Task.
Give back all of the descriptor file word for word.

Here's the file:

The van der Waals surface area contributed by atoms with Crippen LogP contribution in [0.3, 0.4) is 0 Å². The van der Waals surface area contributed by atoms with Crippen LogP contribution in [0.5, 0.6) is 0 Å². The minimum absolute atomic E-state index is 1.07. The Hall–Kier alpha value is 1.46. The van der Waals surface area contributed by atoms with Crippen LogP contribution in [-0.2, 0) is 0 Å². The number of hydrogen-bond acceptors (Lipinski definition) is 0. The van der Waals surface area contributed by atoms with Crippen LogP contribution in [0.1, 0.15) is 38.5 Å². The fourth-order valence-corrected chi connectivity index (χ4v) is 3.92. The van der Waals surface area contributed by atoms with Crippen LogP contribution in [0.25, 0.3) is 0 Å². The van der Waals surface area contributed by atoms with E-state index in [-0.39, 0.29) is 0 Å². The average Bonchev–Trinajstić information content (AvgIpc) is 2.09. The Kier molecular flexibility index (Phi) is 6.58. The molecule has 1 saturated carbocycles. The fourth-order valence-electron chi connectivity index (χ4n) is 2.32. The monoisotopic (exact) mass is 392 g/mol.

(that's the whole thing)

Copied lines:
The van der Waals surface area contributed by atoms with Crippen LogP contribution in [0.3, 0.4) is 0 Å². The van der Waals surface area contributed by atoms with Crippen LogP contribution in [0.5, 0.6) is 0 Å². The minimum absolute atomic E-state index is 1.07. The Hall–Kier alpha value is 1.46. The van der Waals surface area contributed by atoms with Crippen LogP contribution in [-0.2, 0) is 0 Å². The number of hydrogen-bond acceptors (Lipinski definition) is 0. The van der Waals surface area contributed by atoms with Crippen LogP contribution in [0.1, 0.15) is 38.5 Å². The fourth-order valence-corrected chi connectivity index (χ4v) is 3.92. The van der Waals surface area contributed by atoms with Crippen LogP contribution in [0.25, 0.3) is 0 Å². The van der Waals surface area contributed by atoms with E-state index in [-0.39, 0.29) is 0 Å². The average Bonchev–Trinajstić information content (AvgIpc) is 2.09. The Kier molecular flexibility index (Phi) is 6.58. The molecule has 1 saturated carbocycles. The fourth-order valence-electron chi connectivity index (χ4n) is 2.32. The monoisotopic (exact) mass is 392 g/mol.